No difference was found between the groups in risk for any major adverse CVD event, including myocardial infarction, stroke, or cardiac-related mortality. Multivitamin supplementation also was not beneficial in the small subgroup of men with histories of CVD at study entry (5% of participants). Published in J Watch Gen Med. November 15, 2012 — Thomas L. Schwenk, MD.

Clindamycin vs. Trimethoprim/Sulfamethoxazole for Soft-Tissue Infections — A Clinical Trial That Needs Some Marketing

Key point: A clinical trial on treatment of skin and soft-tissue infections using clindamycin vs. trimethoprim/sulfamethoxazole has widespread clinical applications, yet may receive little if any attention. The drugs were fairly evenly matched in terms of efficacy. These drugs are VERY inexpensive.
Citation: http://blogs.jwatch.org/hiv-id-observations/index.php/clindamycin-vs-tmpsmx-for-soft-tissue-infections-a-clinical-trial-that-needs-some-marketing/2013/09/13/

This was a randomized, double-blind trial, to compare Clindamycin vs. Trimethoprim/Sulfamethoxazole. Eligible subjects had a skin infection (abscess and/or cellulitis), were not systemically ill, diabetic, or needing hospitalization. If abscesses were present, they were drained. Participants were then randomized to clindamycin 300 mg three-times daily or TMP/SMX 1 DS tablet twice daily for 10 days, along with matching placebos. 524 study subjects enrolled at 4 US sites; they had a mean age of 27, with 30% younger than 13. 45% had purulent drainage, and virtually all had I and D as part of their management; the remainder had cellulitis alone. Among those who had cultures, more than half had MRSA; 14% of the Staph aureus isolates had resistance to clindamycin.
14 days after enrollment, 80% of the clinda and 78% of the TMP/SMX group were cured. (About half of the “failures” were really loss to follow-up.) Diarrhea was more common in the clindamycin arm; there were no cases of C diff, and no severe rashes to TMP/SMX. How to choose? Here are some pros and cons.

  • Clindamycin is famously good for beta strep, and active against most (but not all) Staph aureus, including MRSA. But, there’s that diarrhea nastiness, with or without C diff.
  • TMP-SMX is active against virtually all Staph aureus, but whether it’s a beta-strep drug depends on whom you ask (many think it isn’t). And of course, it rarely can cause severe rashes and systemic hypersensitivity reactions.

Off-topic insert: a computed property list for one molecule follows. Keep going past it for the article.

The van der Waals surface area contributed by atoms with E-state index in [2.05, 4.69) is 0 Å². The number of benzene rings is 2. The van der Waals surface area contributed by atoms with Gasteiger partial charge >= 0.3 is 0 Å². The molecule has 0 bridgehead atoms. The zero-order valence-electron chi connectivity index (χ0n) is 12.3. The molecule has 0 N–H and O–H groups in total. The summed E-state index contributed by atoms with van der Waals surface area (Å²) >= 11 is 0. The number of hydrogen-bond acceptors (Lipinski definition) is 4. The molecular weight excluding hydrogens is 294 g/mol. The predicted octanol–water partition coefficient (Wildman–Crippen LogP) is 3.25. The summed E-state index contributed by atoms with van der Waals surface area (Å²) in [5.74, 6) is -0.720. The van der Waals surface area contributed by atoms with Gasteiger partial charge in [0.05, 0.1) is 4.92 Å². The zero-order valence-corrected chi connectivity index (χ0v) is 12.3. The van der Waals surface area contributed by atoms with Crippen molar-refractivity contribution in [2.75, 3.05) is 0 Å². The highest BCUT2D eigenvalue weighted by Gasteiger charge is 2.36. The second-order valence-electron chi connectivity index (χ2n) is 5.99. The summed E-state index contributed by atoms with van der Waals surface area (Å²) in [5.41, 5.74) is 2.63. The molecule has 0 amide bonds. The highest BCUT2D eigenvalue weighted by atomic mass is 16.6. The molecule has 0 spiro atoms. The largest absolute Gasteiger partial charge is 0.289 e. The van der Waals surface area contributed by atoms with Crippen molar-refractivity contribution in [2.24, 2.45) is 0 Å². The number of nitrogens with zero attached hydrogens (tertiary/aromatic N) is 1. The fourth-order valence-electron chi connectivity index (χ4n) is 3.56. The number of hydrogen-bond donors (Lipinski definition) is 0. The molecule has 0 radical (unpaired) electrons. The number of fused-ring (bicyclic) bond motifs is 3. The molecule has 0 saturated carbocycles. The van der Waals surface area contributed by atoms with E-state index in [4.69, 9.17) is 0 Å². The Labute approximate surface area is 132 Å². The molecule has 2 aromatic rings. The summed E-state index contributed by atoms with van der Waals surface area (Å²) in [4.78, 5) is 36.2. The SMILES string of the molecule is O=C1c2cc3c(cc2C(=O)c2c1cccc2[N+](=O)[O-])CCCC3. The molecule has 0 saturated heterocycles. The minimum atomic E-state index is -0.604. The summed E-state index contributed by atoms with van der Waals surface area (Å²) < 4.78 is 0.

Possible Future of Evaluating Febrile Infants

Key point: Rapid molecular analysis of blood may soon replace standard cultures in the management of young febrile infants.

Citation: Mahajan P, Ramilo O, Kuppermann N. The future possibilities of diagnostic testing for the evaluation of febrile infants. JAMA Pediatr. 2013;167(10):888-898.
One of the major issues in acute care pediatrics is management of febrile infants, especially those aged >3 months. Although most such episodes are not caused by serious bacterial infection (SBI), the rapidity with which life-threatening infections can develop in infants who appear only mildly ill often results in unnecessary hospitalization and use of broad-spectrum intravenous antibiotics.

Investigators have attempted to develop clinical criteria that—used in combination with laboratory screening tests—can define a group of infants who are unlikely to have SBI and thus do not require hospitalization or empirical antibiotics, but no criteria or clinical prediction rules have been sufficiently definitive to rule out SBI. False-positive results with blood and cerebrospinal fluid cultures and the ensuing need for additional, unnecessary tests and possible hospitalization may outweigh the possible benefits of these measures.

A solution to this problem requires tests that can positively recognize patterns of bacterial disease with high sensitivity and few false-positives. Mahajan and colleagues propose that molecular assays in current development have such characteristics. Although polymerase chain reaction has become the standard for detecting many viruses, it has not yet proven sufficiently sensitive for detection of bacteria in the blood. However, microarray analysis of the RNA of blood leukocytes can reveal distinct host responses to various classes of pathogens and allow differentiation among them (e.g., bacteria vs. viruses, gram-positive vs. gram-negative bacteria) without requiring pre-incubation or culture. Based on promising small studies that have already been published, the authors call for prospective evaluation of this approach.

Clinical Practice Guidelines Require Scrutiny for Quality